Defiant Chirac parties on

French nuclear test row: President concentrates on new-style Bastille Day as his embassies across the world are put under siege
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With the French authorities anticipating protests against President Jacques Chirac's decision to resume nuclear testing in the South Pacific, police were out in force in Paris yesterday for the Bastille Day celebrations.

But on a day when Mr Chirac took a highly visible role and stamped his own style on the traditional proceedings, only four minor protests were registered: three against France's nuclear policy and one calling for action to help refugees in Bosnia.

Anti-nuclear protesters unrolled banners but were quickly detained by police and later released.

Greenpeace, which had not been involved in that protest, held a muted press conference near the Arc de Triomphe to publicise an appeal it had sent to President Chirac.

He broke with some Bastille Day practices of his predecessor, Francois Mitterrand, to stress France's role abroad and continue the preoccupation with young people that marked his election campaign.

The traditional flypast and military parade down the Champs Elysees, from the Arc de Triomphe to the Place de la Concorde, gave pride of place to units involved in foreign operations, in particular those engaged in Bosnia and concerned with humanitarian and disaster aid.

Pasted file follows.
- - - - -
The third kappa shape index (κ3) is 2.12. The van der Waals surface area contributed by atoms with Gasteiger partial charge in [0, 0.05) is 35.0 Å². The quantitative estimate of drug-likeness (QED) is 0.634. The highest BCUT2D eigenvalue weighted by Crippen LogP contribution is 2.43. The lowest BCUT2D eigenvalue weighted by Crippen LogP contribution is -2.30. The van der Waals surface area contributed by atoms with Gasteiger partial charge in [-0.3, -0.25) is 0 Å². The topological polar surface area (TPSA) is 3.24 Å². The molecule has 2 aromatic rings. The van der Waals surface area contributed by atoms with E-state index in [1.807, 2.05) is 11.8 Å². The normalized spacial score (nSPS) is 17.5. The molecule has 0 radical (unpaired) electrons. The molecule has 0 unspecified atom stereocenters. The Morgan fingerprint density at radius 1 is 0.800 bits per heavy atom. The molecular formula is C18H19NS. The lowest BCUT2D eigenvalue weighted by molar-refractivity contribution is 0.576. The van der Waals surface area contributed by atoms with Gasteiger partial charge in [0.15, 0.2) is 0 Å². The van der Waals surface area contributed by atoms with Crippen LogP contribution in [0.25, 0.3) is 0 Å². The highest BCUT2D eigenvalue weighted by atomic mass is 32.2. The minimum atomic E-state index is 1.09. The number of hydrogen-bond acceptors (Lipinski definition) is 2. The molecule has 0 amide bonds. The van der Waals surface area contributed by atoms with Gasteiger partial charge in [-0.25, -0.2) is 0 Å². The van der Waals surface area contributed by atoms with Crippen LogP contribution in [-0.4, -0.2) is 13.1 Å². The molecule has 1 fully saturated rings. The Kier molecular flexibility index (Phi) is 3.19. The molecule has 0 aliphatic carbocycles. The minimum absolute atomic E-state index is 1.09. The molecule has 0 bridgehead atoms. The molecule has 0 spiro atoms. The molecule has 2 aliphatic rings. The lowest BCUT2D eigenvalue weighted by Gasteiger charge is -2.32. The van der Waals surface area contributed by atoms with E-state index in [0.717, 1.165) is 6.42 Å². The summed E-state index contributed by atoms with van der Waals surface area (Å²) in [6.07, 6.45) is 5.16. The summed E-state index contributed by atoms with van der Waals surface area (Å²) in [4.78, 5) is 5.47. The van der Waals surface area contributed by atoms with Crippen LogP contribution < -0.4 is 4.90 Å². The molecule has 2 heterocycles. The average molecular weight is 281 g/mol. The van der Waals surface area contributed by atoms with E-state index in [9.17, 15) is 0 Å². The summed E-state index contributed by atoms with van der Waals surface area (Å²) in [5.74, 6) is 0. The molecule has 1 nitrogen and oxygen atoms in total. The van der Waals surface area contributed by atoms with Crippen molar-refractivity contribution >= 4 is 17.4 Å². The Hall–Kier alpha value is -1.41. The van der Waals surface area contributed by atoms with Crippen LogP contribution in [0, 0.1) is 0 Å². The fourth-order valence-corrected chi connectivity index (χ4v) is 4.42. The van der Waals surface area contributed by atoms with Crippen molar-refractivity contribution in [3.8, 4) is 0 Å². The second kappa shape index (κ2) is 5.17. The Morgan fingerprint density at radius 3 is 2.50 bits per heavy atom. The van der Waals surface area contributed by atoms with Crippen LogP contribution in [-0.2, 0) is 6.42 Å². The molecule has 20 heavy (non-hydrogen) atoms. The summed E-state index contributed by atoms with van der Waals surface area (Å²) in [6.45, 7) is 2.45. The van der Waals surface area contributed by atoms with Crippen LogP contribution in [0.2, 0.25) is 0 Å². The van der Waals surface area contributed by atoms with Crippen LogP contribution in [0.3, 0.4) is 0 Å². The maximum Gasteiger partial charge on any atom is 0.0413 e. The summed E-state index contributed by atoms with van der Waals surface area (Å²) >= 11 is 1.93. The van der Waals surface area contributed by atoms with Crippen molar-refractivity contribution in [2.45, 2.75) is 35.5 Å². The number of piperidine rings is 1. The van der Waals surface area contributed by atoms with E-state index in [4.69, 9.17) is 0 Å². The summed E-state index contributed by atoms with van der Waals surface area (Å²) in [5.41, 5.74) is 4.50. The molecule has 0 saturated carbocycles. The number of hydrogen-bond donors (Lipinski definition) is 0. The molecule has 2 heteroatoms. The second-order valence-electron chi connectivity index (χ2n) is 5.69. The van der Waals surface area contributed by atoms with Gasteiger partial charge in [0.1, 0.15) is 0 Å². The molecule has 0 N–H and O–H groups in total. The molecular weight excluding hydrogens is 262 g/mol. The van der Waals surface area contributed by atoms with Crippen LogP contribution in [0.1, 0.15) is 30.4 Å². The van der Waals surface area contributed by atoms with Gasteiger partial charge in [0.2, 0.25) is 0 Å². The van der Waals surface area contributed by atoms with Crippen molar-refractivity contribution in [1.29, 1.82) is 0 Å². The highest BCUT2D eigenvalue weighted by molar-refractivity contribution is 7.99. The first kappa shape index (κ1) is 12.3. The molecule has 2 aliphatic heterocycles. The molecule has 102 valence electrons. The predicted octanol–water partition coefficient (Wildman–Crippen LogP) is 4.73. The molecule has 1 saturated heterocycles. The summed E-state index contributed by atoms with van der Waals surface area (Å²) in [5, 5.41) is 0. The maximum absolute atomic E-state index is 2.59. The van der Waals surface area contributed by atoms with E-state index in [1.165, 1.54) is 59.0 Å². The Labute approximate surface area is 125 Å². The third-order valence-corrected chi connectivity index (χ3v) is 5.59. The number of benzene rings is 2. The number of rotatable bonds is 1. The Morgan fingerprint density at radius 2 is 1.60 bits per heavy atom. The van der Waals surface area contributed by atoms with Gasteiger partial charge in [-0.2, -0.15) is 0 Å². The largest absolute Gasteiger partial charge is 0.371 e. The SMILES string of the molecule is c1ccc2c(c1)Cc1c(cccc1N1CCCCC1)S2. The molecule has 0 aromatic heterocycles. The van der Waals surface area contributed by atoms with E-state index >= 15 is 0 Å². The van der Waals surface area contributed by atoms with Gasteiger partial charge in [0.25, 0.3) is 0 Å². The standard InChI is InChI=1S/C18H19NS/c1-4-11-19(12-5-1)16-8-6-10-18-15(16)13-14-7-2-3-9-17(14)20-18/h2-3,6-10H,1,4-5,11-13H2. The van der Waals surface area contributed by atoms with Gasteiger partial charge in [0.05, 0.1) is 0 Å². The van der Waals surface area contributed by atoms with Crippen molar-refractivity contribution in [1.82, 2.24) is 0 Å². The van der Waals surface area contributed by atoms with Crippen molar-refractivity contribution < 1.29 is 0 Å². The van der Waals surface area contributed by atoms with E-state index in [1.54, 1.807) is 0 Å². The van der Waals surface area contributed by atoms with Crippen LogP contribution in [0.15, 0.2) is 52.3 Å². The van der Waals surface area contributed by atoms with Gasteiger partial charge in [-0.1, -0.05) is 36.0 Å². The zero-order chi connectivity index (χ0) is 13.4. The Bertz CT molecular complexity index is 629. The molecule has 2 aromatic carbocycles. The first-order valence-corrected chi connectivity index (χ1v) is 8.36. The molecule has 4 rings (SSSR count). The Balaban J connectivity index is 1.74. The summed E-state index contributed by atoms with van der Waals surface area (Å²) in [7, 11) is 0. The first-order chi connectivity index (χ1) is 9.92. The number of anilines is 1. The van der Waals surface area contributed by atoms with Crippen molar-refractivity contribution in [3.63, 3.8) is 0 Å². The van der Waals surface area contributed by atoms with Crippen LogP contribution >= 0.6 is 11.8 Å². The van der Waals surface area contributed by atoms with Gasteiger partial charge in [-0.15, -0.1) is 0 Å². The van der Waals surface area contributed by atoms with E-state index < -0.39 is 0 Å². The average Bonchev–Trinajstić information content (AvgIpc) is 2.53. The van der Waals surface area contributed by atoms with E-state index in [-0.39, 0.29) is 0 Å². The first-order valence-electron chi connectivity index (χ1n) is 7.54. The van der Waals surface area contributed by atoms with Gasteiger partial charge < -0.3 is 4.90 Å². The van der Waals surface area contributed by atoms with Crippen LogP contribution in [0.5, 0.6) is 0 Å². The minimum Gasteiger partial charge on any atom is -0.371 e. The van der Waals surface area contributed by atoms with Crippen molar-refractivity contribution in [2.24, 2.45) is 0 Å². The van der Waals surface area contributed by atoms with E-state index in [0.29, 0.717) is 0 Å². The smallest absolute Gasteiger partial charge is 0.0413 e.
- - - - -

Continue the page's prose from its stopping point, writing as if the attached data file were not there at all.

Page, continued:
The parade of more than 4,000 troops and more than 400 military vehicles was led off by detachments of the Foreign Legion, the dominant component of the French force in Bosnia. Having changed the emphasis of the parade, Mr Chirac then departed from President Mitterrand's script to hold a press conference in the Elysee Palace which was transmitted live on French television. Mr Mitterrand used to give a television broadcast to the nation.

Always a major occasion on the Paris social calendar, the Bastille Day reception in the Elysee Palace garden had a distinctive Chirac touch. He had invited no fewer than 4,000 young people - five from every community in the country - who had been flown and bussed to Paris for the day.

Their jeans, T-shirts, and Scout uniforms were conspicuous among the couture dresses and dark suits of more traditionally clad guests.

But they were treated as equals, plied with champagne by the uniformed waiters and welcomed at the marquees lining the edge of the garden, which offered culinary specialities from every region of France.

The new-style guests were enthusiastic about the proceedings. Although selected mostly through youth and sports clubs, not for their political allegiance, they almost mobbed Mr Chirac when he appeared in the garden, and many later clutched invitations he had autographed.